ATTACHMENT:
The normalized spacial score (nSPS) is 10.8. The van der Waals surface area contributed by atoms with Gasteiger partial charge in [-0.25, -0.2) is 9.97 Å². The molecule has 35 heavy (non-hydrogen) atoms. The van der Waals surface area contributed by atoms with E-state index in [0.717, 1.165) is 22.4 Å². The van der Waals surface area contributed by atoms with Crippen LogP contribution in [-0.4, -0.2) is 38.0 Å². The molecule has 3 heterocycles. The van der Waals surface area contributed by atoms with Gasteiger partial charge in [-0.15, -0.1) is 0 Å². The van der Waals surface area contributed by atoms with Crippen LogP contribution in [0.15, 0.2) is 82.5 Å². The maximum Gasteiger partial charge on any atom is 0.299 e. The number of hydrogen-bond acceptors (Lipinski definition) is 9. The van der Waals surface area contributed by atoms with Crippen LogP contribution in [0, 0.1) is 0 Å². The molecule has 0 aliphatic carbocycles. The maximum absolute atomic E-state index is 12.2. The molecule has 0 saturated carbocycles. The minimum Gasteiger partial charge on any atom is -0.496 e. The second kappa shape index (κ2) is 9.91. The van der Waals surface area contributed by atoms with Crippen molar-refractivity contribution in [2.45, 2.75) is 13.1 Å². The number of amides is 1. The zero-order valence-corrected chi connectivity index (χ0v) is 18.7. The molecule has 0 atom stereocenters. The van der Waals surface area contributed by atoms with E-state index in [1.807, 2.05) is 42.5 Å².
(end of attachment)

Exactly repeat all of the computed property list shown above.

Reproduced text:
The normalized spacial score (nSPS) is 10.8. The van der Waals surface area contributed by atoms with Gasteiger partial charge in [-0.25, -0.2) is 9.97 Å². The molecule has 35 heavy (non-hydrogen) atoms. The van der Waals surface area contributed by atoms with E-state index in [0.717, 1.165) is 22.4 Å². The van der Waals surface area contributed by atoms with Crippen LogP contribution in [-0.4, -0.2) is 38.0 Å². The molecule has 3 heterocycles. The van der Waals surface area contributed by atoms with Gasteiger partial charge in [-0.15, -0.1) is 0 Å². The van der Waals surface area contributed by atoms with Crippen LogP contribution in [0.15, 0.2) is 82.5 Å². The maximum Gasteiger partial charge on any atom is 0.299 e. The number of hydrogen-bond acceptors (Lipinski definition) is 9. The van der Waals surface area contributed by atoms with Crippen LogP contribution in [0, 0.1) is 0 Å². The molecule has 0 aliphatic carbocycles. The maximum absolute atomic E-state index is 12.2. The molecule has 0 saturated carbocycles. The minimum Gasteiger partial charge on any atom is -0.496 e. The second kappa shape index (κ2) is 9.91. The van der Waals surface area contributed by atoms with Crippen molar-refractivity contribution in [2.45, 2.75) is 13.1 Å². The number of amides is 1. The zero-order valence-corrected chi connectivity index (χ0v) is 18.7. The molecule has 0 atom stereocenters. The van der Waals surface area contributed by atoms with E-state index in [1.807, 2.05) is 42.5 Å².